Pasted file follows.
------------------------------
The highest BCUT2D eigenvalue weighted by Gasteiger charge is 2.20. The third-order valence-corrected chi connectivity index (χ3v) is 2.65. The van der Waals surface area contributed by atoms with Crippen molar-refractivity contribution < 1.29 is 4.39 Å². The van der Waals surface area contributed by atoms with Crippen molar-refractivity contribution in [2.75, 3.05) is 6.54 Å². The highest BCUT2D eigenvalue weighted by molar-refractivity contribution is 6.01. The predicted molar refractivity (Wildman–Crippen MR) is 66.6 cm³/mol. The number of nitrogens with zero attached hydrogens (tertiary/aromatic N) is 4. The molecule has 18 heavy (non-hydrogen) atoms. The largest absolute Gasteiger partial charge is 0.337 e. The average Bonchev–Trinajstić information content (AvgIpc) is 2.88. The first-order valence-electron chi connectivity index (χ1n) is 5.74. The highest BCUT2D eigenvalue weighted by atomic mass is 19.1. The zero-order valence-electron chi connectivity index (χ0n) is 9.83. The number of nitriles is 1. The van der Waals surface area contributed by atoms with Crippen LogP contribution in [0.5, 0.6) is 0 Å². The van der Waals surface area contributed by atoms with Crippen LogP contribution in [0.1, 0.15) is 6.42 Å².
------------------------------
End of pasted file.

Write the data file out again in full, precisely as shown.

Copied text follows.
The highest BCUT2D eigenvalue weighted by Gasteiger charge is 2.20. The third-order valence-corrected chi connectivity index (χ3v) is 2.65. The van der Waals surface area contributed by atoms with Crippen molar-refractivity contribution < 1.29 is 4.39 Å². The van der Waals surface area contributed by atoms with Crippen molar-refractivity contribution in [2.75, 3.05) is 6.54 Å². The highest BCUT2D eigenvalue weighted by molar-refractivity contribution is 6.01. The predicted molar refractivity (Wildman–Crippen MR) is 66.6 cm³/mol. The number of nitrogens with zero attached hydrogens (tertiary/aromatic N) is 4. The molecule has 18 heavy (non-hydrogen) atoms. The largest absolute Gasteiger partial charge is 0.337 e. The average Bonchev–Trinajstić information content (AvgIpc) is 2.88. The first-order valence-electron chi connectivity index (χ1n) is 5.74. The highest BCUT2D eigenvalue weighted by atomic mass is 19.1. The zero-order valence-electron chi connectivity index (χ0n) is 9.83. The number of nitriles is 1. The van der Waals surface area contributed by atoms with Crippen LogP contribution in [0.5, 0.6) is 0 Å². The van der Waals surface area contributed by atoms with Crippen LogP contribution in [0.1, 0.15) is 6.42 Å².